As Ankara seeks to “diversify its sources of gas” – in particular given the context of crisis with Moscow- Israel’s proximity suddenly becomes extremely convenient.
The restoration of ties will likely yield increasing cooperation in the field of natural gas, with the potential for building a sub-sea pipeline from Israel’s gas fields to Turkey.
The crisis with Moscow as well as the refugee crisis, has also led to Turkey improving dramatically its relations with the European Union in recent time.
The EU leaders have agreed tat Turkey is the only solution in the way in the refugee crisis. ‘’In addition, the crisis with Russia also paved the way for Turkey to improve its relations with the countries in the region, including Israel,’’ says Cem Seymen.
The crisis between Ankara and Moscow after Turkey shot down a Russian fighter jet escalated to such an extent that Erdogan was reminded of the necessity of his former ally.
Analyst Gallia Lindenstrauss, a research fellow at the Institute for National Security Studies (INSS) in Tel Aviv, puts the normalization of relations in the context ofthe “chaos” in the Middle East.
Turkey has experienced mounting foreign policy headaches with the collapse of its “zero problems with neighbours” policy. The country is facing a resurgent hostile Assad regime, an increasingly independent Kurdish region arising on its border in addition to strained relations with Egypt, Iran and Russia. It has also been targeted by Islamic state (ISIS) and Kurdish separatists. As regional instability increases, Israel and Turkey possess many shared strategic interests, primarily relating to the threat of the rise of ISIS and the growth of Iranian power.
Turkish Prime Minister Racip Tayyip Erdogan has recently said that his country and Israel “need each other.”
“Turkey now knows it needs NATO and the United States. It has always been an American interest that Israel and Turkey reach an agreement,” Lindenstrauss said.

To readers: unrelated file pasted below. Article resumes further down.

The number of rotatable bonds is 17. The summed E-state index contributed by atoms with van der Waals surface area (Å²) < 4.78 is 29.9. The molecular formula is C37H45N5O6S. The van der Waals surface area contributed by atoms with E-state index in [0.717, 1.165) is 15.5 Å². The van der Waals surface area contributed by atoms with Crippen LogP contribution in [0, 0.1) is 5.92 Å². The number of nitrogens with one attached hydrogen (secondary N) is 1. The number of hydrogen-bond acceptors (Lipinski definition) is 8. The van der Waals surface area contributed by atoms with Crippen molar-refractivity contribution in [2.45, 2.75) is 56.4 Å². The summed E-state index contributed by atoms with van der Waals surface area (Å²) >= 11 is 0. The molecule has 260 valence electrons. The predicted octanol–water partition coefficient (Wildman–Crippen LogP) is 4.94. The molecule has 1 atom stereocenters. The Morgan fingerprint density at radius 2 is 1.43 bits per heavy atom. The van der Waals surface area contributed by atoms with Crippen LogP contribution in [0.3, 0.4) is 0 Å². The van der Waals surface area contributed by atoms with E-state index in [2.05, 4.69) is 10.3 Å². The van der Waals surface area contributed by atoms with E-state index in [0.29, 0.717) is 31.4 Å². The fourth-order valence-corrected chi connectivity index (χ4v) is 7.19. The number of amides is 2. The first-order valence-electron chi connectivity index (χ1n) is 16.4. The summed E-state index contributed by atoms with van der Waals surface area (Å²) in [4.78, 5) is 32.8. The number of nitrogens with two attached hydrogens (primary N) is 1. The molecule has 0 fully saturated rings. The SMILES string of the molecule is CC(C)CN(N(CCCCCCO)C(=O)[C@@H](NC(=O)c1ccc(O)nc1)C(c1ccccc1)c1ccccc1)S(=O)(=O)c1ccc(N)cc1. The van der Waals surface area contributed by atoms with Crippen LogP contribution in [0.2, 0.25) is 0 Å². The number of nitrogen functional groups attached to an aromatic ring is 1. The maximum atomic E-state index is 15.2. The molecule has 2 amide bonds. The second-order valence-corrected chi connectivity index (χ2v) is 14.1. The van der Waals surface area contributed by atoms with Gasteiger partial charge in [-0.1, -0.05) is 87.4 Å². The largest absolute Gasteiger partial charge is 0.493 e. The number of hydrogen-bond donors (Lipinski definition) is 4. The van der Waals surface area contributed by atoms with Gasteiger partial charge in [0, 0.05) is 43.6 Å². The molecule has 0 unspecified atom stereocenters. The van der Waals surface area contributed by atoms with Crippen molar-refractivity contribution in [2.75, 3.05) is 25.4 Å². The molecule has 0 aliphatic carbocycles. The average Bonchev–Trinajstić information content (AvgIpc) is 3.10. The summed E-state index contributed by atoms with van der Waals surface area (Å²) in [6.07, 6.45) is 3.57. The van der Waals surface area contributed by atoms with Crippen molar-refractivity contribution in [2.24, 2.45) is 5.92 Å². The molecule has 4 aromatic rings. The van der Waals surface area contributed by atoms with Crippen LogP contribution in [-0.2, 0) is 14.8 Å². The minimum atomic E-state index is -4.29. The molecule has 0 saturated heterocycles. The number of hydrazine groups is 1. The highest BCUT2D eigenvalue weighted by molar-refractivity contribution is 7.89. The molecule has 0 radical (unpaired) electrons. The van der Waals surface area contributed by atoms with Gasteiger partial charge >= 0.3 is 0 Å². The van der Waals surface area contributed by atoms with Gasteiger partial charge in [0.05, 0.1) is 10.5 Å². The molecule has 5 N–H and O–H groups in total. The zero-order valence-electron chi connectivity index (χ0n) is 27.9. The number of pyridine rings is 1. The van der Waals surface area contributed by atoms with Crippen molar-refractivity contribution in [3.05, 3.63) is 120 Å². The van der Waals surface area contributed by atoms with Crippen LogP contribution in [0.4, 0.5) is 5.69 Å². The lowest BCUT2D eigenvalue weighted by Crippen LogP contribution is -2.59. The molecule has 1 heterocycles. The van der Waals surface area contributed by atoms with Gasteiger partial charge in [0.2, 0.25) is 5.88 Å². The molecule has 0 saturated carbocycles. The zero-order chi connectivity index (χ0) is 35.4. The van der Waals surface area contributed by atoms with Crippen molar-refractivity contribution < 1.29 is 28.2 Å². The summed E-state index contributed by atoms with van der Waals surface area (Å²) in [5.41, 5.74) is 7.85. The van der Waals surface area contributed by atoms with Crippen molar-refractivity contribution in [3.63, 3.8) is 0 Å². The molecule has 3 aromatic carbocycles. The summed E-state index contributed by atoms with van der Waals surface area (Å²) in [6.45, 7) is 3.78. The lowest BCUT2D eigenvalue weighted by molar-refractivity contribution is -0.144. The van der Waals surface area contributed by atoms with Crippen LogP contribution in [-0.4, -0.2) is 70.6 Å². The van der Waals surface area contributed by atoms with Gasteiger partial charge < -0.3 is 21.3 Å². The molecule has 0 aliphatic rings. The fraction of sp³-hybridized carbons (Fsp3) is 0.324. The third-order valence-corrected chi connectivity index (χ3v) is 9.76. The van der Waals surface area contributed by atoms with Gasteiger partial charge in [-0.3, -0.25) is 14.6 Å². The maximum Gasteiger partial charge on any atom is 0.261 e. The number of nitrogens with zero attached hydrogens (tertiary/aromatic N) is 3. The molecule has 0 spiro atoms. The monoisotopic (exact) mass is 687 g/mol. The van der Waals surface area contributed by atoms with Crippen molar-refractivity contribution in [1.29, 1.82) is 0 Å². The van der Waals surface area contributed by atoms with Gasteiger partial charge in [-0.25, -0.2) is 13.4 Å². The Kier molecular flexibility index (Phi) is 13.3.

‘Relations will not go back to how they once were’
According to Yossi Melman, an Israeli journalist and writer who specializes in security and intelligence affairs, even if Israel and Turkey soon announce an end to their diplomatic crisis, relations between the two countries will not go back to how they once were.
‘’The golden era of cooperation in the security and intelligence fields between the two countries up until a decade ago will certainly not come back,’’ he writes.
Turkey was a large and important market for Israel’s security industries, which provided drones, intelligence systems, tank and planes upgrades, and more. For years, there was close cooperation between the Mossad and Turkey’s intelligence agency, the MIT, which included meetings, an exchange of each countries’ situational assessments and more, notes Melman.
‘’If the golden formula is found, and the crisis between Turkey and Israel is indeed solved, it will be part of a three-way deal: Israel-Egypt-Turkey, in which the strategic alliance with Egypt is much more important to Israel than rehabilitating ties with Turkey,’’ he stresses.
Will Turkish President Erdogan visit Israel in the wake of a normalisation of the relations between the two countries ?
Cem Seymen believes this is possible. ‘’ US President Obama is visiting Cuba , an historical visit. A visit by Erdogan in Israel in the near future would not be surprising…’’